Now for my least favorite part of building the 01 diesel - the drive cranks.
While the real loco might consider them a vital part of the drive train, on a model the whirly bits behind the cab steps are just along for the ride and not as helpful passengers. Decorative they might be, but they have the potential to hobble an otherwise nice chassis.
Building commences with laminating 4 layers of brass together to make each crank. Then the hole for the pin is opened out to size (1.3mm drill bit) and because I was feeling like doing a proper job, tapped to 10BA. Which promptly peeled the layers apart at one end. Not to worry, clean the swarf out and re-solder then all is fine.
Trouble started when I had to press the crank onto the shouldered axle. The first side is simple enough - trap the lot in a vice and squeeze. Crank 2 is a different matter as this has to be done with the chassis and all the bushes in place. With everything lined up I started to squeeze - at which point the crank fell off and vanished.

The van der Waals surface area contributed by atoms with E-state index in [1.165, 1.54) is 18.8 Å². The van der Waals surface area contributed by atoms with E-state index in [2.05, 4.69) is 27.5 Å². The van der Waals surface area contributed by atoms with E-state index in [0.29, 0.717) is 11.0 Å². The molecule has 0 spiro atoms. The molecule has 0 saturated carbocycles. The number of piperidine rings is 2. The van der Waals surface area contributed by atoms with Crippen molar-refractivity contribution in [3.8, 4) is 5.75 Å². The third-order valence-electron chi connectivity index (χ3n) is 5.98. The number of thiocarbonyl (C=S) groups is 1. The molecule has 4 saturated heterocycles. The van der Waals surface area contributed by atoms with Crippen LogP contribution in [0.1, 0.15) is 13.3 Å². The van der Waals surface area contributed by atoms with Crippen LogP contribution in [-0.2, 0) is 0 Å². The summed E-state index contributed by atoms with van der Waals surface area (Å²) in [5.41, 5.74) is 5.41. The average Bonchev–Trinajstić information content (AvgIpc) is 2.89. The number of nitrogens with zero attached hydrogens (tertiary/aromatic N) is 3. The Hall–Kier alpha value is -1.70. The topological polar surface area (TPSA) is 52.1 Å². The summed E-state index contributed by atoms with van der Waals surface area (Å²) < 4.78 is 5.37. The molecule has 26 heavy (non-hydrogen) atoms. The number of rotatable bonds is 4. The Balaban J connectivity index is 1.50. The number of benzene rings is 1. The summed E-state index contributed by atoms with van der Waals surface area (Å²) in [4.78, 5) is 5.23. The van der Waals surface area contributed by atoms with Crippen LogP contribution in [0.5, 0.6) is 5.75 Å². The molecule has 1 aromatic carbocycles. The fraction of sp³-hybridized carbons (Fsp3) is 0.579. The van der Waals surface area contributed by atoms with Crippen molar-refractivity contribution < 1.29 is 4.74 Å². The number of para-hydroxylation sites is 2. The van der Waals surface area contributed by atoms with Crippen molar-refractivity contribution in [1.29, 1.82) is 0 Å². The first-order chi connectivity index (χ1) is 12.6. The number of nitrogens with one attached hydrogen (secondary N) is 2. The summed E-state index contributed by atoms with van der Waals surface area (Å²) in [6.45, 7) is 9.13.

2 hours searching failed to find it. This included lifting a floorboard to see if it had managed to work through a gap a tenth of the size of the bit of metal.
According the kit instructions, you have to chose the set of crank etches you require from Romford or finescale. I had plumped for the former since those were the wheels I was using. In desperation I looked at the spare bits. As far as I could tell, the only difference was that the throw on the finescale versions was between 1/2 and 1mm smaller.
So, I made up another crank and soldered some wire into the hole for the pin. Then the new measurements were transferred from the existing crank using a par of compasses. This was drilled, tapped and squeezed on. The vice was spun around so anything falling off ended up on the modeling board and not the floor !
To keep the cranks the correct distance from the chassis I used some top hat bearings with the "brim" cut off. Had my measurements been a touch more accurate and I wouldn't have bothered with this as a couple of washers were then required to get things perfect.
After a bit of tweaking and much reaming out of the rods, the who lot rotates and doesn't seem to impede movement. A good thrash on the running in rolling roads seems to show all OK. Phew !